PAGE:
The river Barrow, like many rivers in Ireland, was given its name in ancient times. Few now know it once had another and very different name however, for it was when Dian Cécht walked the world, the healer of the Tuatha De Danann, that this river was first named! Dian Cécht, whose name meant swift power or swift potion, depending o ... [more]
A thousand years before the Olympic games were founded, the Tuatha De Dannan had arrived in Ireland and defeated the Fir Bolg, establishing their place on the Emerald Isle. The mighty queen Tailtiu had married Eochaid mac Eirc of the Fir Bolg, but he was killed during the invasion of Ireland by the Tuatha, so the leader of the invaders took her for ... [more]
In ancient times the Gaels would hold great festivals at different seasons of the year, such as the Tailteann Games, Tlachtga, Raigne and Lughnasadh, and it was at the beginning of August, every three years, that the festival of Carmun would be held during the festival of Lugh. Mighty were the celebrations held, with the racing of horses and the ... [more]
Long ago it was the time of the Tuatha De Danann in Ireland, and they were troubled by strife from beyond the Emerald Isle and within it. One of their mightiest warriors whose name was Lugh of the Long Hand heard that their demonic enemies from the sea, the Fomorians, had landed at Eas Dara, so he hopped up on Aonbharr, a horse which could gallop a ... [more]
Some of the most ancient Irish myths and legends tell of the Bocanachs and the Bananachs, known to the people of Ireland as fierce spirits of the air that were drawn to scenes of battle and bloodshed. Whenever armies gathered to test their might, the sky overhead would be filled with shrieking demons dancing to the sounds of swords clashing and blo ... [more]
Woven through many Irish stories, myths and legends is the ancient game of Fidchell, which means “wisdom of the wood”. It's said that it was invented by none other than Lugh of the Tuatha De Dannan, and predates chess by many centuries. Fidchell held a central role in the celebrations of Lugh, and at Samhain festivities as well, ... [more]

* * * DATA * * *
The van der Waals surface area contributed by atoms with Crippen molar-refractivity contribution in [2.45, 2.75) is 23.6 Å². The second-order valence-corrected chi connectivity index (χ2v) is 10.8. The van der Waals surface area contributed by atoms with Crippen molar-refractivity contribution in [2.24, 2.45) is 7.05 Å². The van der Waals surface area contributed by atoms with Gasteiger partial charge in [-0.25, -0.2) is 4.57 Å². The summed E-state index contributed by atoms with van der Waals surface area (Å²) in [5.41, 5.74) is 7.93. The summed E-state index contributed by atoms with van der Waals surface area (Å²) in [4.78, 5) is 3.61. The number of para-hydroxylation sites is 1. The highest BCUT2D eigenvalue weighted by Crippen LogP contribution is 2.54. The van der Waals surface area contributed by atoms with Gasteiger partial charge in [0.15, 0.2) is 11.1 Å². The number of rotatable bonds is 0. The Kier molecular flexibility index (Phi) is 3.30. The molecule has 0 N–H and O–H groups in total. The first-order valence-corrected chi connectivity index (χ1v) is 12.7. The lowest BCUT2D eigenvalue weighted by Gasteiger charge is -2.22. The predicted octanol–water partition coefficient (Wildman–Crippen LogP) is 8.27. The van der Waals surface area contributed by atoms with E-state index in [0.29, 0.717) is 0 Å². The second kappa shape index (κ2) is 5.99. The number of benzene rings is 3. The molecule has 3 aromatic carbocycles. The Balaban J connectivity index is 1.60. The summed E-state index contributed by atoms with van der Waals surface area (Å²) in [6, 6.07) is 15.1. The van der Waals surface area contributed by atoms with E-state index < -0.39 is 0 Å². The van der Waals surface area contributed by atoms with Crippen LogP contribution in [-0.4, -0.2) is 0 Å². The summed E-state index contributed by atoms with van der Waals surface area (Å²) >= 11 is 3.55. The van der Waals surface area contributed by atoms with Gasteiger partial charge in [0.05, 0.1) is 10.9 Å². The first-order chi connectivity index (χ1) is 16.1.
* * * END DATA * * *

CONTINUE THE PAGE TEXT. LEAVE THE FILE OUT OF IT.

Well known is the ancient tale of the Children of Lir, and how two of the three of Bodb Dearg's daughters by Oilell of Aran married Lir to keep the peace in Ireland, between the rival chieftains of the Tuatha De Dannan. But less well known perhaps is the story of the daughter of the Bodb and one of her admirers, Cliach the Harpist. Cliach pl ... [more]
After the second battle of Moy Tura, Nuada the High King of the Tuatha De Danann was grievously injured, and as it was the law among their people that a king must be whole of body, Dagda Mór took his place. Mighty Dagda, of whom the ballads are sung, he was called the father of the Tuatha, the lord of knowledge, the many-skilled, th ... [more]
It is in the nature of fairytales and legends passed down from generation to generation that they might sometimes change and shift to fit the lives of the people of the time, and the more mysterious the figure the more legends accrue to it! And so it is with Donn of the Dead, king of the dead at the red tower of the dead, whose three sons cried &ld ... [more]
It was at the dawning of the world when the fair folk walked in broad daylight as bold as you and I, before the coming of the Milesians with their bitter iron blades and earthen ways, it was the time when magic was wrought and druidry had power, when heroes gave battle to gods and the titanic children of Seth still troubled the dreams of Heaven, it ... [more]
The raven has long been an omen of ill-tidings around the world, bearer of bad news and warnings, but in Ireland it was known once as a servant of the fairy Morrigan, or the raven was herself in person! She it was whose name meant the Great or Ghost Queen, from the old words for fear and greatness. Some will tell you earnestly that she was a god ... [more]
Long ago, in the time of the Tuatha Dé Dannan, one of their number became the high king of all Ireland, and his name was Eochaid Ollathair. He was a powerful magician of that sorcerous race, and by his workings he could change the weather and ensure the harvest was plentiful, as well as many other things. His wealth was vast and he was mu ... [more]
It was in the time of legends and heroes, when the Tuatha Dé Dannan had determined to go into their deep halls beneath the hills and mountains of Éireann the green, that the Dagda mór had fallen at the second battle of Moy Tura. With his slaying a new leader had to be elected and that was decided by the Tuatha to be the Red Cro ... [more]
And so it was when dragons still flew and champions walked the earth that the men of the Fir Bolg had lordship over all of Ireland. They had left Ireland centuries before due to the violence and heavy tribute demanded by the Fomorians, travelling far and wide until they came to the distant land of Greece. Although they made agreement and treaty ... [more]